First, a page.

At the Department of Transportation’s training facility in Newington massive sheets of paper are taped to the walls and lined with blue painter’s tape and dotted with multi-colored post-it notes and cut-out paper stars. In the room are perhaps ten employees with the Office of Early Childhood Development. There is a table with snacks of Goldfish crackers and bottled water.
This is a Kaizen training session, part of Connecticut’s LeanCT program aimed at making government more efficient. Lean Program Management began in the United States in the 1980’s in an attempt to mimic Toyota’s successful business model. The aim is to create “customer value” while eliminating waste.
Groups from three different state agencies work in different rooms with a leader from Leanovations, LLC, a company hired by the state to train employees in the Lean Management program. Each department that undergoes Lean training evaluates a single process within the agency at a time, so as not to be overwhelmed. Instead the program takes small bites out of the bureaucracy over time.
The post-it notes on the papered wall are meant to show the various steps in a process. In this case the OECD was looking at the process of receiving, approving and filing contracts and financial statements from various nonprofit agencies. The idea is that by laying out all the various obstacles that have been built into the bureaucracy over the years, the employees will find ways to cut out what isn’t needed.
The red tickets indicate an unnecessary step. A couple are marked “This does nothing!”
“No one wants to be a red ticket,” says Michael Bright, a DOT employee and a LeanCT trainer.
By working with the Lean program, the OECD employees estimate they can cut the time it takes to file contracts and financial reports from nonprofits from 2-6 weeks down to 1-2 weeks. The DOT employees in another room estimate that they will be able to cut the time it takes to approve out-of-state travel expenses from 37 days down to 16.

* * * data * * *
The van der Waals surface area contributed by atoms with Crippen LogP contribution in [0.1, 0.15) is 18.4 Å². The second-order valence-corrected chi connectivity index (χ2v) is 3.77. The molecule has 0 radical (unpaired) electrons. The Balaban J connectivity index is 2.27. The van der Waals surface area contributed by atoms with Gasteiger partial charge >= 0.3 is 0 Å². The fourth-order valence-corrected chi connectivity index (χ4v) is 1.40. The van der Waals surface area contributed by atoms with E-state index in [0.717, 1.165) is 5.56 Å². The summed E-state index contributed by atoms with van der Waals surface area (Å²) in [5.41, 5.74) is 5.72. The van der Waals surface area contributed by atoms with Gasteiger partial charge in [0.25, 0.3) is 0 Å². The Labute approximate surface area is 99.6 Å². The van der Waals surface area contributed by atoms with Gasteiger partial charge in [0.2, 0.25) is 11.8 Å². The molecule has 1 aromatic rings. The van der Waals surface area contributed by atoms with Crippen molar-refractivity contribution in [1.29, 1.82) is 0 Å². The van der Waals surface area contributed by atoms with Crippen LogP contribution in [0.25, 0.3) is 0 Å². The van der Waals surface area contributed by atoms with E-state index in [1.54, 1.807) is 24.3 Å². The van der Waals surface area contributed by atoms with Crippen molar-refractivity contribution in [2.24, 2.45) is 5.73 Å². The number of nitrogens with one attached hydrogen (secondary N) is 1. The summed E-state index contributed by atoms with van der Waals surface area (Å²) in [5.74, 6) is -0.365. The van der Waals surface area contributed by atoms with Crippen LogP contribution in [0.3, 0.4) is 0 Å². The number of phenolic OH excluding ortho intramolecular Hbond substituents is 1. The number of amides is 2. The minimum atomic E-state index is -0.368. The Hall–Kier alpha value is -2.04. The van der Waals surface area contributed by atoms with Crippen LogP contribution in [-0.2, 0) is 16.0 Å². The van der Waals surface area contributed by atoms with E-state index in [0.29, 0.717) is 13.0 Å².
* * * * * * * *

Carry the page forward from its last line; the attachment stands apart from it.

The training also brought in the nonprofit contractors to meet with the OECD employees to get their input as to how processes can be streamlined.
However, it remains to be seen if such increases in efficiency will result in any real cost savings. Just because an employee may have a red ticket as a major part of his or her job does not mean they will be eliminated. “Its not meant for eliminating people,” Bright says. “But as people retire we may be able to consolidate certain positions.”
Alison Fisher, who coordinates the LeanCT program with the Office of Policy and Management, says that success with the program is not measured in traditional return-on-investment savings. “You can’t measure productivity that way,” Fisher said. “We look at it as how much time is used to complete a process before and how much time it takes now.”
“A lot of our measurement has to do with minutes, hours, weeks - productivity time that’s been saved that can now be used by the staff to focus on mission-critical activity and not be so bogged down by bureaucracy.”
Leanovations, LLC is one of five companies hired to help put Connecticut on the Lean track and received $138,800 in FY 2015 for its services. State agencies are allowed to pick and choose which company they want to work whose expertise best suits their needs.
The training itself is peppered with buzz-words and phrases; “garbage in, garbage out,” “don’t reinvent the wheel,” and “teamwork, training and technology.” The state employees seemed enthusiastic at being able to cut through some of the red-tape that often makes their jobs more difficult.
As technology has improved, government has often not kept up. Some of the solution ideas in the Kaizen training session involved replacing hand-written signatures with electronic signatures. Agencies are supposed to streamline the process before adding new software or technology to the mix otherwise IT merely replicates the process problems.
Bob Emiliani is a Lean management specialist and blogs extensively on the training. He believes Lean management will be beneficial for the state but was critical of Governor Malloy's claim in January that the state's workforce was "about a 1000 positions smaller." Emiliani writes "I am reasonably certain that no state employee has lost their job due to Lean."
“Costs are subordinate to processes," he wrote in an email. "In other words, improve the process to reduce the cost of the process. Cutting budgets does not improve the process… the process remains the same and just stresses people out.”
Although this program may represent a step in the right direction, it also comes on the heels of previous attempts to cut waste from government with pop-culture business strategies. As recently as 2004, Connecticut was engaged in Total Quality Managment and Quality Assurance. TQM eventually was replaced by Lean Management across the business world and in the state of Connecticut.
“The ideology behind it is that it is continuous, it never stops,” Fisher said. “So when an agency says they have leaned something, it means that they’ve examined one process they oversee and removed as much waste as they could during that initial analysis. Sometimes a process will have to be looked at several times.”